In a country in which one out of every 12 people has diabetes—and the majority have type 2—the cost of managing the disease is a big deal. People who have been diagnosed with diabetes spend more than twice as much on medical expenses than people who don’t have it, according to the American Diabetes Association. In fact, dealing with diabetes ran the U.S. a whopping $174 billion in 2007, including $116 billion in medical expenditures and $58 billion in decreased national productivity. That’s because when you don’t take care of your type 2 diabetes, the complications—which can include heart disease, blindness, and limb amputation—can leave you sidelined.
But type 2 diabetes doesn’t have to be a total budget buster. Following doctor’s orders now could prevent expensive hospitalizations later, and there are ways to shrink the bottom line on today’s bills. Read on for tips from top experts.
Eat well and work out.
The best advice may well be the cheapest. “Whenever anybody can get away with controlling type 2 diabetes through diet and exercise, that’s a definite winner,” says Jeffrey Tipton, MD, medical director of CareMore Health Plan in Cerritos, CA. “If you’re aggressive with those things, you can do a lot to control the disease.” That’s because diabetes is in large part a vascular ailment—and anything you can do to encourage vascular health is helpful. That means finding a way to control your weight, following a rational diet, and getting a moderate amount of exercise. “Exercise doesn’t have to be racing down a high school track,” says Marvin Lipman, MD, chief medical advisor for Consumer Reports. “It mostly consists of walking, to the tune of about 30 minutes per day. With the use of exercise and diet… you can get about 80 percent of your patients to where they should be.”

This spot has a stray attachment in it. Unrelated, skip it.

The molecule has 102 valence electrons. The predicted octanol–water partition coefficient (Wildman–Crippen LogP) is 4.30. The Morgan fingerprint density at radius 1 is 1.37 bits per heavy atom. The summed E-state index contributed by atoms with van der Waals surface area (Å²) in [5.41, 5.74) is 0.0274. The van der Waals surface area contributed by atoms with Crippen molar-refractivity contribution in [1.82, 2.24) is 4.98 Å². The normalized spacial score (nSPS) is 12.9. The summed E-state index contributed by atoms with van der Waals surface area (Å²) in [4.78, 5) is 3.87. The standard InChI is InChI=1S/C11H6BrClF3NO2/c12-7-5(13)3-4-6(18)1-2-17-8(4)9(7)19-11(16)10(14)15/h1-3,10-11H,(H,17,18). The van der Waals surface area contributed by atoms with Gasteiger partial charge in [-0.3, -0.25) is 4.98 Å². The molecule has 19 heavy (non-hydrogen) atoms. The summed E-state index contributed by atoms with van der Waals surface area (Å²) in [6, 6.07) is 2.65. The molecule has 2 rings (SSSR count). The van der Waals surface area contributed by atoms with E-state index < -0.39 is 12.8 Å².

Ask about generics.
Like any medication, if you can avoid brand names, you’re going to save cash. For instance, metformin, the generic form of Glucophage, is one of the most popular oral medications for type 2 diabetes—and it costs much less. “Many times, patients are reluctant to make the change from brand name drugs to generic,” says Elbert Huang, MD, an associate professor of medicine at the University of Chicago. “But many oral meds for diabetes are now available generically, and there are generic forms of insulin as well. Patients shouldn’t be overly concerned about differences between them.”
Compare costs at drugstores.
If you’re filling all of your prescriptions at the closest drugstore, call a few competitors to make sure you can’t get it for less. “Target and Walmart have pharmacies that will provide a lot of the diabetes generic medications for $4 a month, or $10 for a three-month supply,” says Emmy Suhl, a diabetes and nutrition educator with Joslin Diabetes Center, a teaching and research affiliate of Harvard Medical School.
Try mail order.
If your health insurance prescription coverage offers the option, order your medications via mail order and you’ll see significant savings. “Mail order or home delivery is often cheaper, especially over multiple months, compared to going to the pharmacy every month,” Huang says. Plan ahead, as mail order programs typically require a prescription for three months of meds at a time, and delivery can take as long as a couple of weeks, so this works best for medications you’re on for the long-term.